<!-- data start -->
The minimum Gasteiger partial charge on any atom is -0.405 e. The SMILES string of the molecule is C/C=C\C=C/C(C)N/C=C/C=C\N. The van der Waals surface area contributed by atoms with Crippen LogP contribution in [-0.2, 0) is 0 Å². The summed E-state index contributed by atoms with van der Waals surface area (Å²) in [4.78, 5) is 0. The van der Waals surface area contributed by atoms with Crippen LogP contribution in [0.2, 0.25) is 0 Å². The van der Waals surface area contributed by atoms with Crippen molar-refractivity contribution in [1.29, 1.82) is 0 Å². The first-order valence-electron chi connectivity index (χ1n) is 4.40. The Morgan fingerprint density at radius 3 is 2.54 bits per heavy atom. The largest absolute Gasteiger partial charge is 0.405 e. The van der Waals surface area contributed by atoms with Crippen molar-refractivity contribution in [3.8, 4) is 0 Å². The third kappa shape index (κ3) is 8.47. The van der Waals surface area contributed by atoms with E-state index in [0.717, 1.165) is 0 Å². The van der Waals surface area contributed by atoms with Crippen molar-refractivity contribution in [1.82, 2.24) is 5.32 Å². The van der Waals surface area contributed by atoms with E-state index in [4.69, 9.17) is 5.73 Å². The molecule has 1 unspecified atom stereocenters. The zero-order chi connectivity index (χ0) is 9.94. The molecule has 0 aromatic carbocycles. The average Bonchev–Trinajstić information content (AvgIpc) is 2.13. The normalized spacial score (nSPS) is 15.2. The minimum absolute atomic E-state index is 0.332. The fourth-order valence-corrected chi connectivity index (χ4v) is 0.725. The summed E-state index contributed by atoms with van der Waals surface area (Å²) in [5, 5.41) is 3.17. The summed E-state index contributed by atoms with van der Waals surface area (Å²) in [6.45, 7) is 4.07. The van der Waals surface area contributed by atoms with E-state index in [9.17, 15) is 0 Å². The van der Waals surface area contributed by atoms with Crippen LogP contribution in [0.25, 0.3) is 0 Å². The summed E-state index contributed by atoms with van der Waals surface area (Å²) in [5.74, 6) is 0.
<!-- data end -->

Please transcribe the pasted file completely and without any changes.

The minimum Gasteiger partial charge on any atom is -0.405 e. The SMILES string of the molecule is C/C=C\C=C/C(C)N/C=C/C=C\N. The van der Waals surface area contributed by atoms with Crippen LogP contribution in [-0.2, 0) is 0 Å². The summed E-state index contributed by atoms with van der Waals surface area (Å²) in [4.78, 5) is 0. The van der Waals surface area contributed by atoms with Crippen LogP contribution in [0.2, 0.25) is 0 Å². The van der Waals surface area contributed by atoms with Crippen molar-refractivity contribution in [1.29, 1.82) is 0 Å². The first-order valence-electron chi connectivity index (χ1n) is 4.40. The Morgan fingerprint density at radius 3 is 2.54 bits per heavy atom. The largest absolute Gasteiger partial charge is 0.405 e. The van der Waals surface area contributed by atoms with Crippen molar-refractivity contribution in [3.8, 4) is 0 Å². The third kappa shape index (κ3) is 8.47. The van der Waals surface area contributed by atoms with E-state index in [0.717, 1.165) is 0 Å². The van der Waals surface area contributed by atoms with Crippen molar-refractivity contribution in [1.82, 2.24) is 5.32 Å². The van der Waals surface area contributed by atoms with E-state index in [4.69, 9.17) is 5.73 Å². The molecule has 1 unspecified atom stereocenters. The zero-order chi connectivity index (χ0) is 9.94. The molecule has 0 aromatic carbocycles. The average Bonchev–Trinajstić information content (AvgIpc) is 2.13. The normalized spacial score (nSPS) is 15.2. The minimum absolute atomic E-state index is 0.332. The fourth-order valence-corrected chi connectivity index (χ4v) is 0.725. The summed E-state index contributed by atoms with van der Waals surface area (Å²) in [5, 5.41) is 3.17. The summed E-state index contributed by atoms with van der Waals surface area (Å²) in [6.45, 7) is 4.07. The van der Waals surface area contributed by atoms with E-state index in [9.17, 15) is 0 Å². The van der Waals surface area contributed by atoms with Crippen LogP contribution in [0.25, 0.3) is 0 Å². The summed E-state index contributed by atoms with van der Waals surface area (Å²) in [5.74, 6) is 0.